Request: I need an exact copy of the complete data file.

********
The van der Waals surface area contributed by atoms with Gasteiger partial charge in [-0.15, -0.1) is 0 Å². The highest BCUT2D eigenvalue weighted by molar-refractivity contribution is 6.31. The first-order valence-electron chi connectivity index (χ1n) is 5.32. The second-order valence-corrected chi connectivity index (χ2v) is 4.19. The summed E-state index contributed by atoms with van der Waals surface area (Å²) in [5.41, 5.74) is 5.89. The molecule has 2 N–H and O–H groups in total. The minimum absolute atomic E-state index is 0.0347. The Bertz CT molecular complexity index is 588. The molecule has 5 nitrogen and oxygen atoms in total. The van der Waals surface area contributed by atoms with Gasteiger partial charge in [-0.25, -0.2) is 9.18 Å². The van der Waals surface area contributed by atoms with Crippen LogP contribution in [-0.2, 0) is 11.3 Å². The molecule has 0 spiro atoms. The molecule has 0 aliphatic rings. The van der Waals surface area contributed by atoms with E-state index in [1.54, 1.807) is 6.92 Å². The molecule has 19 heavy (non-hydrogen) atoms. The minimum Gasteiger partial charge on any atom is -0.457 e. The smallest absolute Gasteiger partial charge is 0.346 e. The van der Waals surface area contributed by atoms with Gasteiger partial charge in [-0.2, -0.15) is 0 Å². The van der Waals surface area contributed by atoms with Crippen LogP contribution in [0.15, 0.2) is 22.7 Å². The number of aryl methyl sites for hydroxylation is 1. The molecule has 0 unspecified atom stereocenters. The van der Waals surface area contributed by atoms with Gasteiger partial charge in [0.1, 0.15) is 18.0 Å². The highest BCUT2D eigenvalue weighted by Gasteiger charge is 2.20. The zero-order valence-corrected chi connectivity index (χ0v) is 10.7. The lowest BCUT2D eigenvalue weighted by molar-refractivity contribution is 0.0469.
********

The van der Waals surface area contributed by atoms with Gasteiger partial charge in [-0.15, -0.1) is 0 Å². The highest BCUT2D eigenvalue weighted by molar-refractivity contribution is 6.31. The first-order valence-electron chi connectivity index (χ1n) is 5.32. The second-order valence-corrected chi connectivity index (χ2v) is 4.19. The summed E-state index contributed by atoms with van der Waals surface area (Å²) in [5.41, 5.74) is 5.89. The molecule has 2 N–H and O–H groups in total. The minimum absolute atomic E-state index is 0.0347. The Bertz CT molecular complexity index is 588. The molecule has 5 nitrogen and oxygen atoms in total. The van der Waals surface area contributed by atoms with Gasteiger partial charge in [-0.25, -0.2) is 9.18 Å². The van der Waals surface area contributed by atoms with Crippen LogP contribution in [-0.2, 0) is 11.3 Å². The molecule has 0 spiro atoms. The molecule has 0 aliphatic rings. The van der Waals surface area contributed by atoms with E-state index in [1.54, 1.807) is 6.92 Å². The molecule has 19 heavy (non-hydrogen) atoms. The minimum Gasteiger partial charge on any atom is -0.457 e. The smallest absolute Gasteiger partial charge is 0.346 e. The van der Waals surface area contributed by atoms with Gasteiger partial charge in [-0.2, -0.15) is 0 Å². The van der Waals surface area contributed by atoms with Crippen LogP contribution in [0.15, 0.2) is 22.7 Å². The number of aryl methyl sites for hydroxylation is 1. The molecule has 0 unspecified atom stereocenters. The van der Waals surface area contributed by atoms with Gasteiger partial charge in [0.1, 0.15) is 18.0 Å². The highest BCUT2D eigenvalue weighted by Gasteiger charge is 2.20. The zero-order valence-corrected chi connectivity index (χ0v) is 10.7. The lowest BCUT2D eigenvalue weighted by molar-refractivity contribution is 0.0469.